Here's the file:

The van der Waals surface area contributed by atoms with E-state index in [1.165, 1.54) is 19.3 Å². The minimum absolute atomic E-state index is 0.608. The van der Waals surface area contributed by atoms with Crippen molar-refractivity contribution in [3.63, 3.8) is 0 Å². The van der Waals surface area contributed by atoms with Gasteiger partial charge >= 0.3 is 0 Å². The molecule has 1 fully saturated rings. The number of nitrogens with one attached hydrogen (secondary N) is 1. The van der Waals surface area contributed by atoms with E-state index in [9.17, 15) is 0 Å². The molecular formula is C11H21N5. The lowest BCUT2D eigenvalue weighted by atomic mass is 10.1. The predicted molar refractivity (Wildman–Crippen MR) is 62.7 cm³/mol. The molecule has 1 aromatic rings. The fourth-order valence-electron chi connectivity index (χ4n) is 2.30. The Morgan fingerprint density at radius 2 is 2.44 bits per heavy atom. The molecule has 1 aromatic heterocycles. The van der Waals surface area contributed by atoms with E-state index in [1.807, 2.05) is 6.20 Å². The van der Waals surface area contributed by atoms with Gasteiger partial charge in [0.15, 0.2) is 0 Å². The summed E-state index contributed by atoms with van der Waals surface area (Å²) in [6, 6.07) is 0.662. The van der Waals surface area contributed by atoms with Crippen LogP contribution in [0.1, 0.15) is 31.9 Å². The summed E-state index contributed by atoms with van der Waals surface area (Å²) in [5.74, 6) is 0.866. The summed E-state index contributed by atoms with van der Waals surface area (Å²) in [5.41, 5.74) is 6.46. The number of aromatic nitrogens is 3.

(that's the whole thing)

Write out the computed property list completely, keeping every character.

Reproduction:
The van der Waals surface area contributed by atoms with E-state index in [1.165, 1.54) is 19.3 Å². The minimum absolute atomic E-state index is 0.608. The van der Waals surface area contributed by atoms with Crippen molar-refractivity contribution in [3.63, 3.8) is 0 Å². The van der Waals surface area contributed by atoms with Gasteiger partial charge >= 0.3 is 0 Å². The molecule has 1 fully saturated rings. The number of nitrogens with one attached hydrogen (secondary N) is 1. The van der Waals surface area contributed by atoms with E-state index in [9.17, 15) is 0 Å². The molecular formula is C11H21N5. The lowest BCUT2D eigenvalue weighted by atomic mass is 10.1. The predicted molar refractivity (Wildman–Crippen MR) is 62.7 cm³/mol. The molecule has 1 aromatic rings. The fourth-order valence-electron chi connectivity index (χ4n) is 2.30. The Morgan fingerprint density at radius 2 is 2.44 bits per heavy atom. The molecule has 1 aromatic heterocycles. The van der Waals surface area contributed by atoms with E-state index in [1.807, 2.05) is 6.20 Å². The van der Waals surface area contributed by atoms with Gasteiger partial charge in [0.15, 0.2) is 0 Å². The summed E-state index contributed by atoms with van der Waals surface area (Å²) in [6, 6.07) is 0.662. The van der Waals surface area contributed by atoms with Crippen LogP contribution in [0.1, 0.15) is 31.9 Å². The summed E-state index contributed by atoms with van der Waals surface area (Å²) in [5.74, 6) is 0.866. The summed E-state index contributed by atoms with van der Waals surface area (Å²) in [5.41, 5.74) is 6.46. The number of aromatic nitrogens is 3.